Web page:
British Airways cabin crew on 14th day of strike
LONDON - May 31, 2010 -- British Airways cabin crew walked out for the 14th day Monday in an on-and-off strike over pay, benefits and working conditions, and a union leader said disruptions could continue into the summer.
Striking cabin crew walked off their jobs May 24 for five days and began the new round of strikes Sunday after the latest round of talks collapsed. The cabin crew union has called for another five days of strikes beginning on June 5 if there is no settlement.
The airline says it plans to fly more than 70 percent of its long-haul flights, compared to the 60 percent it had operated during last week's strike, and 55 percent of short-haul flights, up from 50 percent last week.
A big sticking point in the dispute is British Airways decision to take away travel benefits for cabin crew who joined in strikes.
Tony Woodley, joint general secretary of the Unite union, accused British Airways Chief Executive Willie Walsh of blocking a settlement. And Woodley said the union is preparing for another vote on continuing strikes beyond early June, when the current strike authorization ends.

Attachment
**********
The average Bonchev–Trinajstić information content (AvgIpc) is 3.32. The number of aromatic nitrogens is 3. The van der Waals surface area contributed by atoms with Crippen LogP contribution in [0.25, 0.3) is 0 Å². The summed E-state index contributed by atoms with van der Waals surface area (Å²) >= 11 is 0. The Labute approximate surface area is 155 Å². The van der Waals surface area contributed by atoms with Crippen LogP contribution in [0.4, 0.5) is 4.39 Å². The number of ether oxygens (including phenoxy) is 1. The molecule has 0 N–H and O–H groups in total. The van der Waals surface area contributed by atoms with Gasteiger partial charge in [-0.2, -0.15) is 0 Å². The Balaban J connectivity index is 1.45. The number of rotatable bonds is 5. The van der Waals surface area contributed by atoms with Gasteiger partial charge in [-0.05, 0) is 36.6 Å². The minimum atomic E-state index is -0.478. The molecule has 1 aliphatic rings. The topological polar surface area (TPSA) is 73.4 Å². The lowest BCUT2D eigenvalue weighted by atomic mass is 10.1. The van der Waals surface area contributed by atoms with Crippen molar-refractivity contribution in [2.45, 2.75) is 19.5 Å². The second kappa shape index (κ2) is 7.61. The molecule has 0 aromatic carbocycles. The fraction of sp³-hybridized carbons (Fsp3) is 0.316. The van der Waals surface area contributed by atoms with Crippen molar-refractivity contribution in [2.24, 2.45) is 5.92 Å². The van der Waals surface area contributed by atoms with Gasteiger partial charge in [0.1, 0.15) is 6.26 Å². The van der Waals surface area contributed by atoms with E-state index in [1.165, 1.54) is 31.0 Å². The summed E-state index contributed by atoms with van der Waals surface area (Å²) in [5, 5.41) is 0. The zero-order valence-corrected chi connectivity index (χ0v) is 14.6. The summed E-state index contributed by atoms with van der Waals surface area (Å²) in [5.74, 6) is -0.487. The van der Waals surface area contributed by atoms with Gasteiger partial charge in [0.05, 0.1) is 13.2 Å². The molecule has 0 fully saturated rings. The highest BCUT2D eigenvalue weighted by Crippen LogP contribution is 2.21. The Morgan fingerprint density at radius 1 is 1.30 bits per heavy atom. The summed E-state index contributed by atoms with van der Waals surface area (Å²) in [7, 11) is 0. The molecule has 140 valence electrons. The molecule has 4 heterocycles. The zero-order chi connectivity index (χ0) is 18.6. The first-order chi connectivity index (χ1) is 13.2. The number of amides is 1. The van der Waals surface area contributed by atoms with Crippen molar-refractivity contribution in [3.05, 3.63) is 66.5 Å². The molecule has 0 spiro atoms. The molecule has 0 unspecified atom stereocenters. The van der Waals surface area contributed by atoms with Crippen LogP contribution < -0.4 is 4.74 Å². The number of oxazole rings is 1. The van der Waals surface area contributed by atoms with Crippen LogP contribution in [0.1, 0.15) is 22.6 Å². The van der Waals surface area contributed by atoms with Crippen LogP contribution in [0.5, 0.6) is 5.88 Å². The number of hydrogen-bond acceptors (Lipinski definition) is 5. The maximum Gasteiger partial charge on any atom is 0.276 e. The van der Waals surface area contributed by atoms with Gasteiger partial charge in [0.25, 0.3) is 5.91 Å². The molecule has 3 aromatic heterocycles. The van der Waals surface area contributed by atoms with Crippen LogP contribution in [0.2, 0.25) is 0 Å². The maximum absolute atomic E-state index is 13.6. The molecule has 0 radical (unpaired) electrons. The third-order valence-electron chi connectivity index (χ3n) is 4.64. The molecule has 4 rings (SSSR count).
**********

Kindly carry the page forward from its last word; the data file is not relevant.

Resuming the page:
"Willie, we all know there is a deal to be done at British Airways, one that recognizes the real commercial needs and problems of your company as well as our members' legitimate interests. Unite is ready to do that deal," Woodley said in his speech to the union conference in Manchester, according to a text released by the union.
"But we are not, and never will, be prepared to see our members and our union humiliated, victimized and reduced to ruins, as you seem to want - never."
The British Airlines Stewards and Stewardesses Association, a part of Unite, says it was close to agreeing with BA on a deal that would have cut costs and allowed the airline to restructure. It complains, however, that the airline has taken disciplinary action against more than 50 members and is angry that BA withdrew travel privileges from striking crew.
Unite says it represents about 12,000 cabin crew.
British Airways says it has made an offer that it believes cabin crew would accept if the union would put it to a vote.
The airline says it has offered to reinstate travel concessions to cabin crew - they pay 10 percent of normal airline fares to commute to work - once all elements of its offer were implemented. It has accused Unite of reopening issues that had been settled.
The strikes are an additional financial hardship for BA, which reported a record annual loss of 425 million pounds ($611 million) for the year ending March 31.
Seven days of walkouts in March cost the airline around 43 million pounds ($63 million).
british airways, business/finance
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